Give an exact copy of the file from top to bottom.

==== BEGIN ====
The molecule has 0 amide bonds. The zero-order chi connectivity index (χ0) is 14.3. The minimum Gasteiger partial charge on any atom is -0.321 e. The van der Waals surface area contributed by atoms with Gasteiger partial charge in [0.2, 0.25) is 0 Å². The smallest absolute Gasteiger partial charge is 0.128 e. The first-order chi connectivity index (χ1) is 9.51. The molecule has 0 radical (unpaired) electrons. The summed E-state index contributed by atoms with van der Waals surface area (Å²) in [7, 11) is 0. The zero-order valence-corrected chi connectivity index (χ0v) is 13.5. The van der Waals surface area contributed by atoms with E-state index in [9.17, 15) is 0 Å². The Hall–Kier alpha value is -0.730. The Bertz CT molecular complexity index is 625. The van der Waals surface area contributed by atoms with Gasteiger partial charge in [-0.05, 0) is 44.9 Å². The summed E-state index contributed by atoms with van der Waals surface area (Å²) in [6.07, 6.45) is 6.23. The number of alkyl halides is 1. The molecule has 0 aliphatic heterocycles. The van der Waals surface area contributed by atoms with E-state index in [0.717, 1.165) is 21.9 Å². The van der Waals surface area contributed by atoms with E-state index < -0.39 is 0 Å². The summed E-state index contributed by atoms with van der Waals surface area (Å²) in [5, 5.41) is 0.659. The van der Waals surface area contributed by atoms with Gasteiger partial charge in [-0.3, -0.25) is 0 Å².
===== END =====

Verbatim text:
The molecule has 0 amide bonds. The zero-order chi connectivity index (χ0) is 14.3. The minimum Gasteiger partial charge on any atom is -0.321 e. The van der Waals surface area contributed by atoms with Gasteiger partial charge in [0.2, 0.25) is 0 Å². The smallest absolute Gasteiger partial charge is 0.128 e. The first-order chi connectivity index (χ1) is 9.51. The molecule has 0 radical (unpaired) electrons. The summed E-state index contributed by atoms with van der Waals surface area (Å²) in [7, 11) is 0. The zero-order valence-corrected chi connectivity index (χ0v) is 13.5. The van der Waals surface area contributed by atoms with E-state index in [9.17, 15) is 0 Å². The Hall–Kier alpha value is -0.730. The Bertz CT molecular complexity index is 625. The van der Waals surface area contributed by atoms with Gasteiger partial charge in [-0.05, 0) is 44.9 Å². The summed E-state index contributed by atoms with van der Waals surface area (Å²) in [6.07, 6.45) is 6.23. The number of alkyl halides is 1. The molecule has 0 aliphatic heterocycles. The van der Waals surface area contributed by atoms with E-state index in [0.717, 1.165) is 21.9 Å². The van der Waals surface area contributed by atoms with E-state index < -0.39 is 0 Å². The summed E-state index contributed by atoms with van der Waals surface area (Å²) in [5, 5.41) is 0.659. The van der Waals surface area contributed by atoms with Gasteiger partial charge in [-0.3, -0.25) is 0 Å².